This album is a new collection of compositions from John Zorn inspired by the allegorical tradition of the Tarot. Written for jazz piano trio, the music is performed by Brian Marsella on piano, Trevor Dunn on bass and Kenny Wollesen on drums. The performances are thoughtful and varied, developing upon a wide range of approaches, themes and atmospheres. The album opens with the title composition “The Hierophant” which is fast and urgent as the three instruments bob and weave around one another and develop wonderful rhythms, particularly from the drums which take an impish delight in moving things along. The bass is taught and strong, playing the straight man between the bounding piano and whiplash drumming, but sounding just right. Marsala is a perfect fit, because he has interpreted Zorn before and is able to burrow deeply into these compositions and find nuggets that can be used for fine exploratory improvisations. “The High Priestess” follows with a touching introduction for piano sounding haunting and distant, and aided by subtle brushwork and fine bass playing. The music is nimble and thoughtful, swinging gracefully and encompassing a compassionate bass feature during the middle section of the performance. There is a splashing and wild atmosphere to “The Devil” with manic bowed bass and cascading piano and drumming creating a fantastic scene. Short stop and go passages twist tempo and time as the music curls back upon itself in trickster like ways before bowing out with an air of mystery. “The Hermit” is a piece for solo piano, carving out sound from the lower end of the of the instrument and allowing it to hang in space, contrasting those figures and phrases with short flourishes of brighter notes gives the music and emotional bent and fulfilling a cohesive whole. Sizzling bass and drums lead “The Hanged Man” into play with piano quickly following as the trio takes a very exciting and fast paced improvisation that flows with energy running with leaping strides as the music develops under their fingertips. Dynamics come into play with quick bursts of silence, and ever-changing cells of speed and volume. “Death” is appropriately sinister and a wonderful feature for bowed bass, played with dark tone and evil intent, yet the centerpiece of this performance and exquisitely played as the skittish piano and percussion move around the bass and act as a framing device. Percussive piano and drums are at play on “The Tower” sending out coded messages before embarking on another very fast and well played midsection of crisp bass and drums and rapidly flowing piano. They reach light speed, collectively improvising in a dazzling manner, bouncing back to the theme and then to the improvisation like acrobats performing spectacular feats. This was a very good album, the compositions from Zorn were very interesting and the playing and improvising from the band were excellent. The Hierophant -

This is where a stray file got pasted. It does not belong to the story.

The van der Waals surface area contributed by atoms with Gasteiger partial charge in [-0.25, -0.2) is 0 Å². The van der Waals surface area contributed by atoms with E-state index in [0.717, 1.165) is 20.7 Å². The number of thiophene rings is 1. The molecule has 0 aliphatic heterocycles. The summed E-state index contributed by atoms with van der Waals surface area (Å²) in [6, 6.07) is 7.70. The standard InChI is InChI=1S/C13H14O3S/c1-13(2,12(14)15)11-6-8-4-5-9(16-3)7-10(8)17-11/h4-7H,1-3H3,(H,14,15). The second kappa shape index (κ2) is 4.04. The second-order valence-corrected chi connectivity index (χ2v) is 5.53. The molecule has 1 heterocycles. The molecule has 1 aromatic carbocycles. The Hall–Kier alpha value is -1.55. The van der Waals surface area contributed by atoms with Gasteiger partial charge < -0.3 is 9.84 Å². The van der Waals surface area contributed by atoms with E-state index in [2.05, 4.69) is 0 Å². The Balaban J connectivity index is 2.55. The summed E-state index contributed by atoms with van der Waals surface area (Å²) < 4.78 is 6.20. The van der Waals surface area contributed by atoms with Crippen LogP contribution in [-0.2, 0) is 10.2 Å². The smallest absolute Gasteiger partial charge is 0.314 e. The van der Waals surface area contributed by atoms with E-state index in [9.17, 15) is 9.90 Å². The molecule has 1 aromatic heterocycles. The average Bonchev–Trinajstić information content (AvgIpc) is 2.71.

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Monday, June 17, 2019

Alice Coltrane Sextet ‎– Live At The Berkeley Community Theater 1972 (BCT Records, 2019)